COVID-19 can spread 1 to 3 days before symptoms emerge: Study

New Delhi, Delhi, IndiaUpdated: Apr 02, 2020, 03:50 PM IST
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She was arrested at her home on Friday, and accused of being part of the Communist Party of the Philippines' central committee. Photograph:(IANS)

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The study by the US Centres for Disease Control and Prevention (CDC) underscores the importance of social distancing in the fight against COVID-19. 

Patients infected with COVID-19 can transmit the deadly virus one to three days before the emergence of symptoms, according to the latest study published by the US Centres for Disease Control and Prevention (CDC).

The study looked at 243 cases reported in Singapore between January 23 and March 16. This is the second study of its kind that highlights the threat of silent carriers or asymptomatic patients in the fight against COVID-19.

On January 23, Singapore recorded its first case of COVID-19. By March 16, the island city-state had recorded 243 cases, including 157 locally-acquired cases. Among the 243 cases, researchers identified seven groups of people, who could have transmitted the virus before displaying symptoms.

They were further classified into four groups based on the date of exposure to a COVID-19 patient. Then, researchers checked the date on which these four groups of people had developed symptoms. That’s the time period researchers were looking for -- the time period between contraction and showing symptoms.

In the next step, researchers checked if these patients had come in contact with anyone during that period. The conclusion: some COVID-19 positive patients had started transmitting the deadly virus to others one to three days before they started showing symptoms.

According to the researchers, this presymptomatic transmission increases the challenges in the fight against COVID-19. "The possibility of presymptomatic transmission increases the challenges of containment measures," said the research report.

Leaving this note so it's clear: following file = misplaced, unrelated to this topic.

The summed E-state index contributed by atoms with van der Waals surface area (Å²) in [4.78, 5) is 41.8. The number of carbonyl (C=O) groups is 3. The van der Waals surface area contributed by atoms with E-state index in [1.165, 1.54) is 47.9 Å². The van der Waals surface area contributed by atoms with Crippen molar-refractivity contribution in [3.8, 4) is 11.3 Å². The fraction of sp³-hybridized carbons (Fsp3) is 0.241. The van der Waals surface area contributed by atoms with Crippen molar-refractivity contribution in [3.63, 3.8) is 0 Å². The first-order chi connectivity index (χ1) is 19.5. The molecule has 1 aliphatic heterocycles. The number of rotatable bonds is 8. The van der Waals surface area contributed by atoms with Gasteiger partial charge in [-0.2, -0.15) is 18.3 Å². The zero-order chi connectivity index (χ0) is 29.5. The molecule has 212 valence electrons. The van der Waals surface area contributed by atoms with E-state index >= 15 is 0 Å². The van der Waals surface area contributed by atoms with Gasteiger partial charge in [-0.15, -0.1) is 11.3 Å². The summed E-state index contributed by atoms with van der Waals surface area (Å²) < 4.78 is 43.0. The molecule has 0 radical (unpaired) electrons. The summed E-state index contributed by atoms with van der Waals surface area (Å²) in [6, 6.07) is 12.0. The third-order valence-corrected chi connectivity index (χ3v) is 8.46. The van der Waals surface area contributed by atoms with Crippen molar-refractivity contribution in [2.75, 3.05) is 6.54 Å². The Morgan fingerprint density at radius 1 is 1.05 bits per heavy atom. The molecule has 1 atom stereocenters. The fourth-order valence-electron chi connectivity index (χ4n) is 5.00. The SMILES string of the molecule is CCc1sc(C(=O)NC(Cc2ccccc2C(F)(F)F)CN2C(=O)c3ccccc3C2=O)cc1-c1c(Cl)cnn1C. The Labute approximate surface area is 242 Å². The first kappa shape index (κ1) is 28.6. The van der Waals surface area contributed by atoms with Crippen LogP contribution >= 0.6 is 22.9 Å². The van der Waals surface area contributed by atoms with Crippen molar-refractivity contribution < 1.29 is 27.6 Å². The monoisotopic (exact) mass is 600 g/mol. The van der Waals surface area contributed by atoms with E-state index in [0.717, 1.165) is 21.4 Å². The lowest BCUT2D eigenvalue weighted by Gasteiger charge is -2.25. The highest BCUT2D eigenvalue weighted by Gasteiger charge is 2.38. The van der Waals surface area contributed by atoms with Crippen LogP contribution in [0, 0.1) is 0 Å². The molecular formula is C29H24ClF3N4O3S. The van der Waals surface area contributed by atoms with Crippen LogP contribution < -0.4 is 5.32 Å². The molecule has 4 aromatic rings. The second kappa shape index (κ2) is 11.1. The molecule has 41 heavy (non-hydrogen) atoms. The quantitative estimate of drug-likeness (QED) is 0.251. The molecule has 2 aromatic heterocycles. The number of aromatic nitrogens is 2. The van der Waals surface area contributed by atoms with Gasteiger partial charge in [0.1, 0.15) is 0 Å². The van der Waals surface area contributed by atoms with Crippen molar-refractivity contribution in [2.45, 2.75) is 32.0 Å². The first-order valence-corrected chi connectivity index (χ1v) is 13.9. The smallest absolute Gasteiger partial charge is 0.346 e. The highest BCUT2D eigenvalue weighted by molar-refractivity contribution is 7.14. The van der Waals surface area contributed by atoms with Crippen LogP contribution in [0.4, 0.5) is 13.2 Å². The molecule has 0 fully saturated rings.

Under the current system, officials trace all the persons who may have come in contact with an infected person. mostly, after the infected person starts displaying symptoms.

However, researchers have an advice to public health officials. 

"Public health officials conducting contact tracing should strongly consider including a period before symptom onset to account for the possibility of presymptomatic transmission," said the research report. That means: trace all the people who may have been exposed to the infected person one or three days before symptoms began to show.

There is another concern. With the focus currently on testing only people who show symptoms, the researchers expect asymptomatic illness to go under-detected.

For the first time since the outbreak, China has reported the number of asymptomatic cases -- that’s people testing positive for COVID-19 without showing any symptoms. The current count stands at 1,300 confirmed cases. But, according to the south china morning post, the number could be as high as 40,000.

So far, we have recorded over 9,30,000 confirmed cases and over 47,000 deaths across the world.

According to the researchers of this study, the potential for presymptomatic transmission underscores the importance of social distancing -- including the avoidance of congregate settings -- to reduce COVID-19 spread.

Additionally, officials will need to carry out testing and contact tracing in greater numbers.